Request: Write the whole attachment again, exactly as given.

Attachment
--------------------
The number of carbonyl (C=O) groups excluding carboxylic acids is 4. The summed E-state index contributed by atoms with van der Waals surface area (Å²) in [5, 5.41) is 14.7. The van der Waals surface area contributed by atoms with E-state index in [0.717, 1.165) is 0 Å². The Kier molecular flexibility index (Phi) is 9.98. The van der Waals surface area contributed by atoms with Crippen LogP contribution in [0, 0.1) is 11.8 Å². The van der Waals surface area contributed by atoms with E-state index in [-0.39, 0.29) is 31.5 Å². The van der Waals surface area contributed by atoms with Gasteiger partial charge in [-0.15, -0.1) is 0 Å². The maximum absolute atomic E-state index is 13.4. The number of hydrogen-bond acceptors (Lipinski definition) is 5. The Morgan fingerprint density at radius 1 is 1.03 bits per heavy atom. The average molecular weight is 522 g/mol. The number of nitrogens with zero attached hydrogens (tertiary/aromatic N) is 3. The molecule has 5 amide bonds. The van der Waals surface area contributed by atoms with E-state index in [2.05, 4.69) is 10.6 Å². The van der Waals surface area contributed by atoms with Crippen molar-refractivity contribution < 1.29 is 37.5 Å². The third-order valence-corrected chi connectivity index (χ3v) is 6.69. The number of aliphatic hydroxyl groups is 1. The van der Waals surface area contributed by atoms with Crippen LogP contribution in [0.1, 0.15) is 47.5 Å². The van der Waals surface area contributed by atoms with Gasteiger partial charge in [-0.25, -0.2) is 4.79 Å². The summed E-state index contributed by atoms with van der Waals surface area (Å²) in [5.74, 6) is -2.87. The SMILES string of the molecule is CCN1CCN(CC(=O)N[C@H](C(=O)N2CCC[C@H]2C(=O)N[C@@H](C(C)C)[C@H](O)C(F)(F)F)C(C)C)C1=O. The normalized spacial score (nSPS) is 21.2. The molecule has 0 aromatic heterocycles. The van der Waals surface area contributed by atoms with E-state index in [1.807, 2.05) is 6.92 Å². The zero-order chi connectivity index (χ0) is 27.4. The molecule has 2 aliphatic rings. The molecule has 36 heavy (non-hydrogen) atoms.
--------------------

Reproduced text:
The number of carbonyl (C=O) groups excluding carboxylic acids is 4. The summed E-state index contributed by atoms with van der Waals surface area (Å²) in [5, 5.41) is 14.7. The van der Waals surface area contributed by atoms with E-state index in [0.717, 1.165) is 0 Å². The Kier molecular flexibility index (Phi) is 9.98. The van der Waals surface area contributed by atoms with Crippen LogP contribution in [0, 0.1) is 11.8 Å². The van der Waals surface area contributed by atoms with E-state index in [-0.39, 0.29) is 31.5 Å². The van der Waals surface area contributed by atoms with Gasteiger partial charge in [-0.15, -0.1) is 0 Å². The maximum absolute atomic E-state index is 13.4. The number of hydrogen-bond acceptors (Lipinski definition) is 5. The Morgan fingerprint density at radius 1 is 1.03 bits per heavy atom. The average molecular weight is 522 g/mol. The number of nitrogens with zero attached hydrogens (tertiary/aromatic N) is 3. The molecule has 5 amide bonds. The van der Waals surface area contributed by atoms with E-state index in [2.05, 4.69) is 10.6 Å². The van der Waals surface area contributed by atoms with Crippen molar-refractivity contribution < 1.29 is 37.5 Å². The third-order valence-corrected chi connectivity index (χ3v) is 6.69. The number of aliphatic hydroxyl groups is 1. The van der Waals surface area contributed by atoms with Crippen LogP contribution in [0.1, 0.15) is 47.5 Å². The van der Waals surface area contributed by atoms with Gasteiger partial charge in [-0.25, -0.2) is 4.79 Å². The summed E-state index contributed by atoms with van der Waals surface area (Å²) in [5.74, 6) is -2.87. The SMILES string of the molecule is CCN1CCN(CC(=O)N[C@H](C(=O)N2CCC[C@H]2C(=O)N[C@@H](C(C)C)[C@H](O)C(F)(F)F)C(C)C)C1=O. The normalized spacial score (nSPS) is 21.2. The molecule has 0 aromatic heterocycles. The van der Waals surface area contributed by atoms with E-state index in [1.807, 2.05) is 6.92 Å². The zero-order chi connectivity index (χ0) is 27.4. The molecule has 2 aliphatic rings. The molecule has 36 heavy (non-hydrogen) atoms.